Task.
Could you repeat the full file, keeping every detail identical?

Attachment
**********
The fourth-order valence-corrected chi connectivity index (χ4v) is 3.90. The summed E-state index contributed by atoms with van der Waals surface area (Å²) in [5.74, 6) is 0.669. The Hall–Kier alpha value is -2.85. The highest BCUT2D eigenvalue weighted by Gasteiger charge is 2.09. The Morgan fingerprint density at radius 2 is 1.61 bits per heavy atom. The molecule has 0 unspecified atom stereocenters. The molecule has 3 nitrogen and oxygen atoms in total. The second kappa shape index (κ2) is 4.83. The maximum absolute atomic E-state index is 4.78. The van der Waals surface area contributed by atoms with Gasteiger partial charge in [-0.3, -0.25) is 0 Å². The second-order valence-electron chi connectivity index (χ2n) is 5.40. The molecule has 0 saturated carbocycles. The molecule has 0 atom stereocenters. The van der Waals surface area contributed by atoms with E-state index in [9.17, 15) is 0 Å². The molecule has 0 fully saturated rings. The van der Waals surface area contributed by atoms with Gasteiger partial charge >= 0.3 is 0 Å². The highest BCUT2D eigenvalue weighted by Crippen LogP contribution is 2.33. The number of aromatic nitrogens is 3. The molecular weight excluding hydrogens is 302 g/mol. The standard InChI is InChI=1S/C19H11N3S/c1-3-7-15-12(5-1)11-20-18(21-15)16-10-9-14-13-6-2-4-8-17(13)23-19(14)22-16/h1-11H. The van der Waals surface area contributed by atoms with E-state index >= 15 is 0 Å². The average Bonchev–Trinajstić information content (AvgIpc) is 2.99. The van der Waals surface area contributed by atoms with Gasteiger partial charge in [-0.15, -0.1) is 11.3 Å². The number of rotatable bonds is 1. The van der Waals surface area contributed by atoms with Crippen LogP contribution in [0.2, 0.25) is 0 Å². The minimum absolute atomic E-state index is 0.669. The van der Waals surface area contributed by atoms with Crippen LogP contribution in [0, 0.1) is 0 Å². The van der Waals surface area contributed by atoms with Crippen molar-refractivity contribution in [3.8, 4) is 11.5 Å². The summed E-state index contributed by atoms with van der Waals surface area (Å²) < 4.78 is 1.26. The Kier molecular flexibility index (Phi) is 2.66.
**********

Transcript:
The fourth-order valence-corrected chi connectivity index (χ4v) is 3.90. The summed E-state index contributed by atoms with van der Waals surface area (Å²) in [5.74, 6) is 0.669. The Hall–Kier alpha value is -2.85. The highest BCUT2D eigenvalue weighted by Gasteiger charge is 2.09. The Morgan fingerprint density at radius 2 is 1.61 bits per heavy atom. The molecule has 0 unspecified atom stereocenters. The molecule has 3 nitrogen and oxygen atoms in total. The second kappa shape index (κ2) is 4.83. The maximum absolute atomic E-state index is 4.78. The van der Waals surface area contributed by atoms with Gasteiger partial charge in [-0.3, -0.25) is 0 Å². The second-order valence-electron chi connectivity index (χ2n) is 5.40. The molecule has 0 saturated carbocycles. The molecule has 0 atom stereocenters. The van der Waals surface area contributed by atoms with E-state index in [9.17, 15) is 0 Å². The molecule has 0 fully saturated rings. The van der Waals surface area contributed by atoms with Gasteiger partial charge >= 0.3 is 0 Å². The highest BCUT2D eigenvalue weighted by Crippen LogP contribution is 2.33. The number of aromatic nitrogens is 3. The molecular weight excluding hydrogens is 302 g/mol. The standard InChI is InChI=1S/C19H11N3S/c1-3-7-15-12(5-1)11-20-18(21-15)16-10-9-14-13-6-2-4-8-17(13)23-19(14)22-16/h1-11H. The van der Waals surface area contributed by atoms with E-state index >= 15 is 0 Å². The average Bonchev–Trinajstić information content (AvgIpc) is 2.99. The van der Waals surface area contributed by atoms with Gasteiger partial charge in [-0.15, -0.1) is 11.3 Å². The number of rotatable bonds is 1. The van der Waals surface area contributed by atoms with Crippen LogP contribution in [0.2, 0.25) is 0 Å². The minimum absolute atomic E-state index is 0.669. The van der Waals surface area contributed by atoms with Crippen LogP contribution in [0, 0.1) is 0 Å². The van der Waals surface area contributed by atoms with Crippen molar-refractivity contribution in [3.8, 4) is 11.5 Å². The summed E-state index contributed by atoms with van der Waals surface area (Å²) < 4.78 is 1.26. The Kier molecular flexibility index (Phi) is 2.66.